Twelve foreign soldiers, including seven Americans, were killed in separate attacks on the deadliest day of the year for Western forces in Afghanistan.
A US civilian contractor who trains Afghan police also died in a brazen suicide attack.
Yesterday’s bloodshed came as insurgents stepped up bombings and other attacks ahead of a major Nato operation in the Taliban stronghold of Kandahar that Washington hopes will turn the tide of the nearly nine-year war.
Half the Nato deaths – five Americans – occurred in a single blast in eastern Afghanistan, US spokesman Col Wayne Shanks said.
Two other US troops were killed in separate attacks in the south – one in a bombing and the other by small arms fire.
Nato said three other service members were killed in attacks in the east and south but gave no further details. The French government said one of the victims was a sergeant in the French Foreign Legion killed by a rocket in Kapisa province north east of Kabul. Three other legionnaires were wounded.
Two Australian soldiers were also killed yesterday by an improvised explosive device in southern Afghanistan’s Uruzgan province, Acting Defence Force Chief Lt Gen David Hurley said.
“I think we’re just seeing a hard day in theatre,” he said. “There are a lot of troops in action, a lot going on at this present time, and this has just been a difficult day for us.”
The American police trainer and a Nepalese security guard were killed when a team of three suicide bombers attacked the main gates of the police training centre in the southern city of Kandahar.
Afghan officials said one bomber blew a hole in the outer wall, enabling the two others to rush inside, where they were killed in a gun battle. Afghan officials said three police were wounded.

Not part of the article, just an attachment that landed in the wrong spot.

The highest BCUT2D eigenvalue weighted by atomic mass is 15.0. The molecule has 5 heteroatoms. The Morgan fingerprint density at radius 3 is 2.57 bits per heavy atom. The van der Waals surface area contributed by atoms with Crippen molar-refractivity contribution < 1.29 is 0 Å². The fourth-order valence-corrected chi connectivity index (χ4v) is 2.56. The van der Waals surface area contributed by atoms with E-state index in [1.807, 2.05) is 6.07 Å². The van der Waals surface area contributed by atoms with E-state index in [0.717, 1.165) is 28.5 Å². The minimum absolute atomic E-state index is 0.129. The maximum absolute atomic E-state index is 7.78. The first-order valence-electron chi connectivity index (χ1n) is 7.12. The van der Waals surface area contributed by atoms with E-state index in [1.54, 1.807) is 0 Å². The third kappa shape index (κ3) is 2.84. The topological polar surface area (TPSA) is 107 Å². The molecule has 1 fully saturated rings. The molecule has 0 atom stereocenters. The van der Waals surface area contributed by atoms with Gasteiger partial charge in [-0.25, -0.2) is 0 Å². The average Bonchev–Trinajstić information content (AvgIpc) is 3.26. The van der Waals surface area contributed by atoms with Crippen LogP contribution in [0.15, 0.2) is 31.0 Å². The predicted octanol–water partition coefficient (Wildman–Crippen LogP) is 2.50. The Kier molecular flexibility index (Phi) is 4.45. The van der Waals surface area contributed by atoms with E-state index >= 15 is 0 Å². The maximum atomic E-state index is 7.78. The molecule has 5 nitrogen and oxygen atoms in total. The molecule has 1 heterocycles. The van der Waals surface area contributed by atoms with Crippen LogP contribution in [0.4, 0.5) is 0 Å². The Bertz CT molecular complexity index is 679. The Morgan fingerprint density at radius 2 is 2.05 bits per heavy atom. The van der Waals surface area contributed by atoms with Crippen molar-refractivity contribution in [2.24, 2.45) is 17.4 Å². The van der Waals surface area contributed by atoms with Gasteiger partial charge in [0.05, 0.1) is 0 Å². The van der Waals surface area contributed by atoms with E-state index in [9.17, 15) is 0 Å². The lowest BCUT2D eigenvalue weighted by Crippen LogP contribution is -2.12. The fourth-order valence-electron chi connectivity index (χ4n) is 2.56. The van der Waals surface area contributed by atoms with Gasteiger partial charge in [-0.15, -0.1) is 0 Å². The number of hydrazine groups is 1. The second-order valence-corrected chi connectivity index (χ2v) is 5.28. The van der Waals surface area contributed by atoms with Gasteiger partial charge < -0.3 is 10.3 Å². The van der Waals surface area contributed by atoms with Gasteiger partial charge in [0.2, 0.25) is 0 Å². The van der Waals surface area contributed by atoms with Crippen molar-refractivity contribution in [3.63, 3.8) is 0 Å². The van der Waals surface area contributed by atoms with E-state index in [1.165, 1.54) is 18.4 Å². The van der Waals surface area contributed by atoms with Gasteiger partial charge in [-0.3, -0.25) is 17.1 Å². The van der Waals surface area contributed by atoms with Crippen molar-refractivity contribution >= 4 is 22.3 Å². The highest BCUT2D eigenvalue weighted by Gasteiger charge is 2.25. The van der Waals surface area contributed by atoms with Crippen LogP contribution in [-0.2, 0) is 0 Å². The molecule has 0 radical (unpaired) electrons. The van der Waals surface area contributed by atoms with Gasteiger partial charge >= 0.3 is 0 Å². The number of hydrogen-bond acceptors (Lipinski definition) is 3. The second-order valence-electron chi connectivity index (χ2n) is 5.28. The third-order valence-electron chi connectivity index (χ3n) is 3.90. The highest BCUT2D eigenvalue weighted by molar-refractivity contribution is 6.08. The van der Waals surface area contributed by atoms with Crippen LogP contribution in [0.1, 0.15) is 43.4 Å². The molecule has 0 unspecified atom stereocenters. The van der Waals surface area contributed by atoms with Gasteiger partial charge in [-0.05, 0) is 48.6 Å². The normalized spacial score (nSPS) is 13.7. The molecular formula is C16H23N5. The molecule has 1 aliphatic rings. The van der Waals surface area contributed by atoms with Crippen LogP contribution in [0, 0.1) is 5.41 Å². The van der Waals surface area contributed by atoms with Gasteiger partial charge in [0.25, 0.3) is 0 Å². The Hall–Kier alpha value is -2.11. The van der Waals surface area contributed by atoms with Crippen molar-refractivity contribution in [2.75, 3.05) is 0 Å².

It was the deadliest day for Nato since October 26, when 11 American troops were killed, including seven who died in a helicopter crash in eastern Afghanistan. The crash was not believed to be a result of hostile fire.
US commanders have warned of more casualties as the alliance gears up for a major operation to secure Kandahar, the former headquarters of the Taliban and the biggest city in the south with a half million people.
Last December, President Barack Obama ordered 30,000 US troops to Afghanistan to try to stem the rise of the Taliban, who have bounced back since they were ousted from power in the 2001 US-led invasion.
He has shifted the focus of the US campaign against Islamist terror to Afghanistan from Iraq, where the US is expected to draw down to 50,000 troops by autumn.
As fighting escalates, the Afghan government is reaching out to the insurgents in the hope of ending the war.
Last week, President Hamid Karzai won endorsement from a national conference, or peace jirga, for his plan to offer economic and other incentives to the militants to lay down their arms and to seek talks with the Taliban leadership.
The leadership has so far publicly shunned the offer, and the US is sceptical whether peace can succeed until the Taliban is weakened on the battlefield.
The Taliban has branded Mr Karzai a US puppet and says there will be no talks while foreign troops are in Afghanistan.